is associated with the Mediterranean diet
and consumption of olive oil.
Olive oil has a cardioprotective effect and
an ability to decrease cardiovascular risk
factors. The therapeutic properties of olive
oil are often attributed to its high levels of
monounsaturated fatty acids (MUFA).

Cardiovascular Disease
Diets rich in olive oil have been shown to be
more effective in lowering
(a) Total cholesterol and
(b) Low density lipoprotein (LDL) cholesterol
than conventional dietary treatments not
containing high levels of MUFA.
Olive oil has been shown to decrease the risk
of thrombogenesis by lowering the levels of
the key factors of thrombogenesis (factor
VII). Other factors in olive oil, rather than
MUFA, are responsible for this health benefit.

Cardiovascular Disease

Oxidation of lipoproteins, in
particular LDL, plays a fundamental
role in the pathogenesis of
arteriosclerosis. Studies show that
diets rich in olive oil decrease
human LDL oxidative susceptibility .
The LDL resistance to oxidation was
shown by a reduction in its peroxide,
melanodialdehyde, and conjugated
diene content.

Cardiovascular Disease

Polyphenols isolated from olive oil


include oleuropein and
hydroxytyrosol are potent
scavengers for superoxide radicals
and exert a potent antioxidant
activity in in vitro models of LDL
oxidation. In addition, -tocopherol
has an antioxidant activity that
protects against LDL oxidation.

Olive oil and Hypertension

Olive oil has been shown to have


beneficial effects on blood pressure.
Olive oil reduced both the systolic and
diastolic pressures by approximately
8 mm Hg after 4 weeks of
consumption, and rendered
medication less necessary.

Olive oil and Cancer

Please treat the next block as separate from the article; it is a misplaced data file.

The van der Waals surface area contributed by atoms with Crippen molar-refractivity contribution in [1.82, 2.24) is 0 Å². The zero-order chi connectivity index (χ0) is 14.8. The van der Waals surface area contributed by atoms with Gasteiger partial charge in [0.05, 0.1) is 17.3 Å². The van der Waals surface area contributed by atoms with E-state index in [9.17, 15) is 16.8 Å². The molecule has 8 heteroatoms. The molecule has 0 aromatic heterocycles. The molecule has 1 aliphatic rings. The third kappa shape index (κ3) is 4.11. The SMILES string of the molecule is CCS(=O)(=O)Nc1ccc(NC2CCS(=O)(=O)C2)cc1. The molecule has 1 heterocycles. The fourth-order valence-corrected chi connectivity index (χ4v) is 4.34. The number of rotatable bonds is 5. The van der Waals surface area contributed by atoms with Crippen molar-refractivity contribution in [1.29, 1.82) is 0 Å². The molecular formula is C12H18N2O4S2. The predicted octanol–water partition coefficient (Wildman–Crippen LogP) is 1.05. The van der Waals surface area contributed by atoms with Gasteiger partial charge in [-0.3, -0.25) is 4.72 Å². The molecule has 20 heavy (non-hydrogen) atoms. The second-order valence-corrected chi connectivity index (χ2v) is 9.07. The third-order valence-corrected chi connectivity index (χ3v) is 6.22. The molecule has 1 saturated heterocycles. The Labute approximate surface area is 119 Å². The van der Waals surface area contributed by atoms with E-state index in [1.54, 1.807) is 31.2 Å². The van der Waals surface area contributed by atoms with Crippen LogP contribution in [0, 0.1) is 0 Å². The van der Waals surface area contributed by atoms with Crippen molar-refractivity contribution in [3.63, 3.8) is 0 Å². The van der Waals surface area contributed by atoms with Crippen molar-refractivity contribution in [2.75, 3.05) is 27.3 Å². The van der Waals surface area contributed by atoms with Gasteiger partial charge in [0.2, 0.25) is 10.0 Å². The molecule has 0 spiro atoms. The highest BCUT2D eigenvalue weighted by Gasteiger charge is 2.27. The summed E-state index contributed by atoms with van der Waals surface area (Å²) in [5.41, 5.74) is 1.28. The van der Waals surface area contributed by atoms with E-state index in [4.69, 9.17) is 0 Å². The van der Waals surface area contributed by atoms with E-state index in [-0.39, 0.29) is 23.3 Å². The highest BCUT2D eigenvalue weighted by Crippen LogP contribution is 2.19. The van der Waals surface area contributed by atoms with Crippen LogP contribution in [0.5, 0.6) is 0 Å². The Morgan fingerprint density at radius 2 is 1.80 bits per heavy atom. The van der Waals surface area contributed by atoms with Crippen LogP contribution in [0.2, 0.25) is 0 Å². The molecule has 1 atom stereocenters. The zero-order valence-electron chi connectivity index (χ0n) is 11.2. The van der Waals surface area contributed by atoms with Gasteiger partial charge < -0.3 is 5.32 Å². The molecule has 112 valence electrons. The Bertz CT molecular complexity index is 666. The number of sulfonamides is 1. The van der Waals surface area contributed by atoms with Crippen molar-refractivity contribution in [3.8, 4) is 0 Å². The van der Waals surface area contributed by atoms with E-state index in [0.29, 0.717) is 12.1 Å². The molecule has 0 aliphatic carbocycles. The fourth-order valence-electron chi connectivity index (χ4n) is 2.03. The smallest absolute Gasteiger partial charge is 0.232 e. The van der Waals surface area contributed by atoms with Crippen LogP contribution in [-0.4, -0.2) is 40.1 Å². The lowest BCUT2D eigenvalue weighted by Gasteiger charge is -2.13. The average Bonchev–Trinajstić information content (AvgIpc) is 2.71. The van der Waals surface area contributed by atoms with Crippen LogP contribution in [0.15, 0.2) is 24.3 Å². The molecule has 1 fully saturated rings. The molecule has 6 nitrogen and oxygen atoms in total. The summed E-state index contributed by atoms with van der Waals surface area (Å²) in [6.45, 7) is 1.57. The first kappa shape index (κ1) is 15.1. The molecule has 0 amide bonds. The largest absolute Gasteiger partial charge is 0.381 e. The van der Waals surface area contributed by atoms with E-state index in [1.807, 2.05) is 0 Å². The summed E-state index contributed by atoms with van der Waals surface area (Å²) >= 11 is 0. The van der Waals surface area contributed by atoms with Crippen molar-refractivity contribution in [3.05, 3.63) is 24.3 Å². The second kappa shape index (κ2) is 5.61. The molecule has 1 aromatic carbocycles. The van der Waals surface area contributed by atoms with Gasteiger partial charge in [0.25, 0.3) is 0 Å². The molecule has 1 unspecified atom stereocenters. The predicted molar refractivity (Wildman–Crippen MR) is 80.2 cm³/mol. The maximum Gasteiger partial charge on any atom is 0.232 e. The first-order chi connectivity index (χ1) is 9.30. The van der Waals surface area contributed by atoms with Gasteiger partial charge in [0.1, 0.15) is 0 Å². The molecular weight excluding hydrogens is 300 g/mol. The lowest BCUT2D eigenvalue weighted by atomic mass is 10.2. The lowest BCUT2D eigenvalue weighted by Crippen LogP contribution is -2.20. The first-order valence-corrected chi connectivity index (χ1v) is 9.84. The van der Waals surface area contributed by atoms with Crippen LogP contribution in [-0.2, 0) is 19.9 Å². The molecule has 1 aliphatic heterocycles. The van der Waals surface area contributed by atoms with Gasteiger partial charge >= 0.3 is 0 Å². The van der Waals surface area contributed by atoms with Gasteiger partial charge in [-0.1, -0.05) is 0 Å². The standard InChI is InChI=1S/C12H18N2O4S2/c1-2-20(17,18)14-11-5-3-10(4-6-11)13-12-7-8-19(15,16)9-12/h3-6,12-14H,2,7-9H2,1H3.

Prevention
The evidence to support increased olive oil
consumption as a means to prevent several
varieties of cancer is convincing, but it is
unclear which component of the oil is
responsible for the chemoprotective effect.
New evidence suggests that oleic acid may
not be as important as other components
(What do you understand from this
statement?). Phenolic compounds found in
extra virgin olive oil have a role in the cancer
prevention. Furthermore, hypotheses
regarding squalene as a potent inhibitor of
carcinogenesis have emerged.

Olive oil and Cancer


Prevention

The strong protective associations


reported for olive oil intake may
not be exclusively related to its
fatty acid composition but rather
attributed to its high levels of
antioxidants and other
constituents.

Olive oil and Cancer


Prevention
Breast Cancer: The role of fat in
carcinogenesis is controversial and the
association between breast cancer and
dietary fat has been widely investigated.
Consumption of olive oil has been shown to
reduce the estimated relative risk of breast
cancer in Spanish and Greece.
Diets rich in olive oil have been shown to
have an antitumor effect in rat models .

Olive oil and Cancer


Prevention
Colon Cancer:
Olive oil consumption was negatively
associated with colorectal cancer
incidence.
Possible mechanisms include the
hypothesis that olive oil may influence
secondary bile acid patterns in the colon
that, in turn, influence polyamine
metabolism in colonic enterocytes in a way
that reduce the progression from normal
mucosa to adenoma and carcinoma.

Olive oil and Cancer


Prevention
It was noticed that the antioxidant
phenolic compounds present in olive oil
are potent inhibitors for the free radical
generation by fecal matrix, suggesting
that compounds in olive oil act directly
in the colon to reduce oxidative damage.
It has been proposed that high squalene
content of olive oil plays a role in the
cancer-risk reducing effect of olive oil.

Olive oil and Immune


Response

Research investigating the effects of


olive oil on the immune system is
sparse, and the evidence is
unequivocal, but available data
indicated it may be a potent mediator
of the immune response and modify
inflammatory cytokine production.
Olive oil has repeatedly been shown
to be an immunomodulatory agent.

Antimicrobial properties

Oleuropein and hydroxytyrosol both


have antimicrobial effects against
several bacterial strains which were
causal agents of intestinal or respiratory
tract infections in humans, such as

Salmonella typhi
Vibrio parahaemolyticus
Staphylococcus aureus
Moraxwlla catarrhalis